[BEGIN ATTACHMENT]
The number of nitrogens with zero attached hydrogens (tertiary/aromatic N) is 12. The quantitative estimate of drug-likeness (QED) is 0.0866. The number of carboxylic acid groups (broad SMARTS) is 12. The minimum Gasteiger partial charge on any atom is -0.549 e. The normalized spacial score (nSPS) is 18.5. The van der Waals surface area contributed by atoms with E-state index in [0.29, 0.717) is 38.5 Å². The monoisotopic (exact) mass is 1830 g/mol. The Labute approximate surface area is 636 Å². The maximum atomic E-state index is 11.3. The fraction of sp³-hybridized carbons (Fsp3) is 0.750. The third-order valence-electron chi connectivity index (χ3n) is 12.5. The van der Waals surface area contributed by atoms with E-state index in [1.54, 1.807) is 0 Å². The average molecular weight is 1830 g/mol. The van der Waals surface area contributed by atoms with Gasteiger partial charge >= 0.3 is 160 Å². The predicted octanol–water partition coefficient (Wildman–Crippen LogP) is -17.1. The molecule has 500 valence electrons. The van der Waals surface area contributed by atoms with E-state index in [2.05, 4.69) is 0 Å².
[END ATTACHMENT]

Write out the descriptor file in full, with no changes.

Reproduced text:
The number of nitrogens with zero attached hydrogens (tertiary/aromatic N) is 12. The quantitative estimate of drug-likeness (QED) is 0.0866. The number of carboxylic acid groups (broad SMARTS) is 12. The minimum Gasteiger partial charge on any atom is -0.549 e. The normalized spacial score (nSPS) is 18.5. The van der Waals surface area contributed by atoms with E-state index in [0.29, 0.717) is 38.5 Å². The monoisotopic (exact) mass is 1830 g/mol. The Labute approximate surface area is 636 Å². The maximum atomic E-state index is 11.3. The fraction of sp³-hybridized carbons (Fsp3) is 0.750. The third-order valence-electron chi connectivity index (χ3n) is 12.5. The van der Waals surface area contributed by atoms with E-state index in [1.54, 1.807) is 0 Å². The average molecular weight is 1830 g/mol. The van der Waals surface area contributed by atoms with Gasteiger partial charge >= 0.3 is 160 Å². The predicted octanol–water partition coefficient (Wildman–Crippen LogP) is -17.1. The molecule has 500 valence electrons. The van der Waals surface area contributed by atoms with E-state index in [2.05, 4.69) is 0 Å².